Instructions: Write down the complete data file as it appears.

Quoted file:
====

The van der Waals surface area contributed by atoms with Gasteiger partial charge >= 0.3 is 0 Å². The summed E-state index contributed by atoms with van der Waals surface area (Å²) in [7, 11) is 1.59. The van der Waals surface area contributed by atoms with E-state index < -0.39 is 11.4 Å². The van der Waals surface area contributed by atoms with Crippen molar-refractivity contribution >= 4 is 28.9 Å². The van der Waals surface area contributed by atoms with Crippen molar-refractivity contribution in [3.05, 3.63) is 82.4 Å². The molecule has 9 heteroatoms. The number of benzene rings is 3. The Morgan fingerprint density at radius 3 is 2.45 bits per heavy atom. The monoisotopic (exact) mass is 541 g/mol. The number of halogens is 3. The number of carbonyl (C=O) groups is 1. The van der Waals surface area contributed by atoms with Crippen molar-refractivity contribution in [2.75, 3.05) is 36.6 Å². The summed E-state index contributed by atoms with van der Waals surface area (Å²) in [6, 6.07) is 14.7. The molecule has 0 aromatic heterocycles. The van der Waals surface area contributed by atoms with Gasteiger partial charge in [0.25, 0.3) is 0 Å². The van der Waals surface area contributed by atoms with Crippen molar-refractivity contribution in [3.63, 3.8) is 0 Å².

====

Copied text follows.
The van der Waals surface area contributed by atoms with Gasteiger partial charge >= 0.3 is 0 Å². The summed E-state index contributed by atoms with van der Waals surface area (Å²) in [7, 11) is 1.59. The van der Waals surface area contributed by atoms with E-state index < -0.39 is 11.4 Å². The van der Waals surface area contributed by atoms with Crippen molar-refractivity contribution >= 4 is 28.9 Å². The van der Waals surface area contributed by atoms with Crippen molar-refractivity contribution in [3.05, 3.63) is 82.4 Å². The molecule has 9 heteroatoms. The number of benzene rings is 3. The Morgan fingerprint density at radius 3 is 2.45 bits per heavy atom. The monoisotopic (exact) mass is 541 g/mol. The number of halogens is 3. The number of carbonyl (C=O) groups is 1. The van der Waals surface area contributed by atoms with Crippen molar-refractivity contribution in [2.75, 3.05) is 36.6 Å². The summed E-state index contributed by atoms with van der Waals surface area (Å²) in [6, 6.07) is 14.7. The molecule has 0 aromatic heterocycles. The van der Waals surface area contributed by atoms with Gasteiger partial charge in [0.25, 0.3) is 0 Å². The van der Waals surface area contributed by atoms with Crippen molar-refractivity contribution in [3.63, 3.8) is 0 Å².